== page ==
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Will a New President Help Us Mend Our Relationships?

The next few weeks and months will test the humanity of both winners and losers. We can only hope and pray that humanity will win out.
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November 6, 2020
Photo by wild pixel/Getty Images

Regardless of which side of the political fence you’re on, we can all agree that politics has damaged relationships.

Everyone’s got a story. Earlier this week, Reuters ran a story titled, “’You are no longer my mother’: A divided America will struggle to heal after Trump era.”

The story led with lifelong Democrat Mayra Gomez, who told her 21-year-old son five months ago that she would vote for Donald Trump. According to Gomez, he then responded: “You are no longer my mother, because you are voting for Trump.”

She thinks “their last conversation was so bitter that she is not sure they can reconcile, even if Trump loses his re-election bid.”

That is an extreme case that dramatizes an all too common aspect of modern life– allowing the news to poison relationships.

When I am in complete disagreement with a friend over a political issue, I ask myself: How much is this relationship worth to me?

When I am in complete disagreement with a friend over a political issue, I ask myself: How much is this relationship worth to me?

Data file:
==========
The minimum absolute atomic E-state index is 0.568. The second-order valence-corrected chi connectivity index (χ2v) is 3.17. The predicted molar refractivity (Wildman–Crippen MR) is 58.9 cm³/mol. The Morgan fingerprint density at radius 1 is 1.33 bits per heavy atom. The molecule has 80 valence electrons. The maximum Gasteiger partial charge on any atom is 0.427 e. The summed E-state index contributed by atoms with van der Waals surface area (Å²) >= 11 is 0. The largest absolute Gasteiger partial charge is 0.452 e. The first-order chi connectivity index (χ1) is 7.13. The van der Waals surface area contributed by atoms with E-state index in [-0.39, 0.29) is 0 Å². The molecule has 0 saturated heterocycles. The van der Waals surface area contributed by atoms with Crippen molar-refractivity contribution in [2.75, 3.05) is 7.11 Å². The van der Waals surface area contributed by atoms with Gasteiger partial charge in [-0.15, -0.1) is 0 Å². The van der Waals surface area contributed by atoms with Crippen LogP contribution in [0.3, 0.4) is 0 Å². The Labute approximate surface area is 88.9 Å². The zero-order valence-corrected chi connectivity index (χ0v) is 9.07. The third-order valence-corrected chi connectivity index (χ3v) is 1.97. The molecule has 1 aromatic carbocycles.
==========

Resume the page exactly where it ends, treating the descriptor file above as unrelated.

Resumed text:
Ten times out of ten, I will conclude that the relationship is worth more than our disagreement. Indeed, if I allowed our disagreement to damage the friendship, what would that say about the friendship? I’d be, in effect, spitting on it: “I know we’ve been close for so long, but hey, your political views are just too much for me. Sorry.”

Such reactions are so dangerous because they turn us into heartless robots at the mercy of exterior factors. If there’s one thing we’ve relearned during this pandemic year, it is the value of essential things. What is more essential to human beings than having deep and meaningful relationships? How could something as cold as politics trump that?

For most people, the obvious solution is to hang out only with like-minded people, staying away from anyone who doesn’t share their worldviews. That’s fine as far as it goes, but if it means staying away from (former) friends or never engaging with those with different viewpoints, what kind of communities would that create? Smug bubbles of like-minded folks?

If we don’t have the courage to engage politely with those with whom we disagree and if we don’t have the curiosity to listen to other worldviews, how does that make us better human beings? How does that repair the world?

If we don’t have the courage to engage politely with those with whom we disagree… how does that make us better human beings? How does that repair the world?

With a new president likely to enter the White House in January, it will be fascinating to see whether our divisions will mend or deepen. Will the winning side double down on its smugness? Will the losing side double down on its anger? Will the anticipated chaos make both sides dig in?

How will Mayra Gomez’s son react if the man he hates loses and his man Joe Biden wins? By getting what he wants, will that make him more forgiving or will it remind him of how “wrong” his mother was?

The next few weeks and months will test the humanity of both winners and losers. We can only hope and pray that humanity will win out.

Shabbat shalom.

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